Stab Magazine | Big Wave Surfing Stars As Head Of Olympic Content Hub While Chiba Remains Waist High

Big Wave Surfing Stars As Head Of Olympic Content Hub While Chiba Remains Waist High

How the Olympics are spruiking surfing. 

news // Jul 21, 2018
Words by stab
Reading Time: 4 minutes

Has it sunk in for you yet that the 2020 Tokyo Olympics will feature surfing?

How huge is that! Wax heads alongside rhythmic gymnasts and skeet shooters. Pre-op decathletes! The fit is a little odd, surfing’s history rooted in a desire to be oft pathetically at the vanguard of counterculture is now a part of the most organised, rule heavy, square sporting event in the world – alongside its concrete-bound, gangster spawning curbdogging offspring no less.

Well, surfing is coming to the Olympics, and to be honest, there are enough jocks, entourages, coconut water merchants and competitive animals in surfing these days to ensure that not only will competition be stiff, but it will also be impressive, progressive, and there’s a good chance appealing to the mainstream. In the crumby beachbreaks of Chiba the Olympics could achieve what the WSL has been unable to in perfect, exotic locales the world over.

Surfing is such a part of the Olympic machine that it’s now featured on the organisation’s own content hub,, with the program “Shredding Monsters“. “Shredding Monsters” is an Olympic Channel original production, and according to the platform, follows Big wave surfing legend Garrett McNamara returns to the scene of the worst injury of his career. Shredding Μonsters – Mavericks captures some of the world’s best big wave surfers as they head to California to catch the year’s best swell and cheer on their friend, as he faces his biggest fears.

Heck yeah! There’s nothing as exciting to the landlocked layperson than big wave surfing! What a way to capture the attention of middle America, the USSR and all of Siam. The series is super comprehensive, too, with episodes ranging from explaining what Mavericks is, to choosing fins for the monster shred of your life, and a treatise on the virtues of paddling into monster waves as opposed to towing into them – all full of helpful advice for Donkey Dick Licking Donny from Dakota when the series finally inspires him to jump on the next Half Moon Bay bound Greyhound.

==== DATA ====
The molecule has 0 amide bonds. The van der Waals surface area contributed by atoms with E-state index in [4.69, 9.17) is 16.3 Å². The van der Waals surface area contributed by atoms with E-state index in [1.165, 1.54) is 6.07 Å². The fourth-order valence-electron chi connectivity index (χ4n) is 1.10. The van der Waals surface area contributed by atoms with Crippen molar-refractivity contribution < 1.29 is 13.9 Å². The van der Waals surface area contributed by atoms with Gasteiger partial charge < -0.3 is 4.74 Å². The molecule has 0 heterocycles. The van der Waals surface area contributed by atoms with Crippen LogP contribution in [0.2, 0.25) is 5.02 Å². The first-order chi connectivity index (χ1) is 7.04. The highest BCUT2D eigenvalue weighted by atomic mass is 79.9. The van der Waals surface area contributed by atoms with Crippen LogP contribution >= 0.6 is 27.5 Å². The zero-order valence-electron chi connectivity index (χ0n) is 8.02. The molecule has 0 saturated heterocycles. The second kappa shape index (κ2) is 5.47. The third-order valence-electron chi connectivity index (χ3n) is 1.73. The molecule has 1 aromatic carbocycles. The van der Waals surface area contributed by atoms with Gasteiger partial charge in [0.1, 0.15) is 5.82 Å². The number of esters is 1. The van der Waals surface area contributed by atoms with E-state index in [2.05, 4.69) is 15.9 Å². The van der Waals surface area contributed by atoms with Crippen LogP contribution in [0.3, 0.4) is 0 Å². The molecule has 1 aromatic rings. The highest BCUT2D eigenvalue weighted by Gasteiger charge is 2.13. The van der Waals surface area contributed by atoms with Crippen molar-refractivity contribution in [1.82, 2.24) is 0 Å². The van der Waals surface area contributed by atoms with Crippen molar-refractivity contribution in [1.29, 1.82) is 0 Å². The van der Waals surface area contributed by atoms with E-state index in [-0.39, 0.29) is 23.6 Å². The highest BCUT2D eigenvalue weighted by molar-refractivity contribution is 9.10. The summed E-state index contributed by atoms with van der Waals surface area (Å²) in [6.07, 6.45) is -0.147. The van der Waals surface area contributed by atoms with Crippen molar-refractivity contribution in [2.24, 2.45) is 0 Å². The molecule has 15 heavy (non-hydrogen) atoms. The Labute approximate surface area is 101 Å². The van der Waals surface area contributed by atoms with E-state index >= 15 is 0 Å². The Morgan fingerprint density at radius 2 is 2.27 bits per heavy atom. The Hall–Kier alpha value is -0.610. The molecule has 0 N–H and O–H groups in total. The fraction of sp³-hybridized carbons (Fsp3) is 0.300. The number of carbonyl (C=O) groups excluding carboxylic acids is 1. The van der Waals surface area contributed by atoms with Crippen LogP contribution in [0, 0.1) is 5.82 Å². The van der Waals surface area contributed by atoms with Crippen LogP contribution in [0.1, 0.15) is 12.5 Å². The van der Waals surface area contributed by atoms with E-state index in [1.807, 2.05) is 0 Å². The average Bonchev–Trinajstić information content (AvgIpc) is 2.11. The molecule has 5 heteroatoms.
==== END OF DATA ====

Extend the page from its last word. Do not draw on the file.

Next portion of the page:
Shredding Monsters

A PSA from the Olympics for the next time you surf Mavericks. Thank them in 2020.

There’s also a Nazare series, which bulls itself a Documentary following world record holder Garrett McNamara and his big wave surfing friends Jamie Mitchell, Hugo Vau, Andrew Cotton and Alessandro Marciano as they descend on the Portuguese fishing village of Nazaré to surf what they expect to be the biggest swell of the year, that comes with a nifty infographic comparing Garrett’s formerly-known-as-the-biggest-wave-in-the-world* to Mount Rushmore and a blue whale.

I for one can’t get enough Garrett’s knack for bringing the ridiculous and riveting spectacle of big-wave surfing to a non-endemic audience, and am happy that via the Olympic’s own content hub, engorged waves and G-Mac have become the organisation’s go-to selling point in the lead up to an event that’s likely going to be held in crumby two-foot beachbreaks.

But the bottom line is that big wave surfing gets the views. Monday’s “Shredding Monsters” drop on Facebook was on 124K views 24 hours later, more than four times the combined views of the three other videos released on the portal yesterday (Baseball – Arriba Cuba, The Beauty Of Football and Celine Dion the power of the dream). Ugly, massive waves gets people’s attention, as do snoring sea lions, as evidenced by the WSL’s Monday release, which is now on a Garrett-beating 125K views.

The confusing part is what the Olympics are spruiking, while remaining adamant that surfing’s first foray into the Games will be held at a location that, this time of year, struggles to get over three-foot at nine seconds. Are we getting the masses’ hopes up with these tales of big wave hijynx, McNamara broken backs and Portuguese burgers that are, according to the infographic, at least eight times higher than retired basketballer Yao Ming? Isn’t the Olympic Channel better off running a series that introduces the new New Delhi surf fans to surfing in QS-esque conditions – a five part series on the Huntington hop, or all the goings on from this past summer’s NSW Pro Surf Series, which culminated in the QS1000 Vissla Central Coast Pro presented by Slimes? Or better still a series that pits Chiba’s beachies against the Slater wave, because to be honest that’s the real story in the lead up to the Olympics, the duel that will really have an impact on surfing’s mainstream appeal and future viability as a world-class spectacle. Well if you’re waiting for that, in the words of G Mac:

You’ve got to be ready to hold your breath for a while.

Screen Shot 2018 07 20 at 10.26.15 AM

Consult this infographic before your next trip to Nazare. 

Note: Do you think you think Usain Bolt is considering playing with the Central Coast Mariners so that he can get pointers from Ace Buchan and Micro’s Surf Academy? Is the world’s fastest man looking for a taste of that Olympic surfing spirit? Look out Wilmot brothers, Lightning Bolt might just be steaming right up your inside…

*Brazil’s Rodrigo Koxa bested Garrett’s 2011 record this past November, with a wave that measured in at at least eight and a half Yao Mings.


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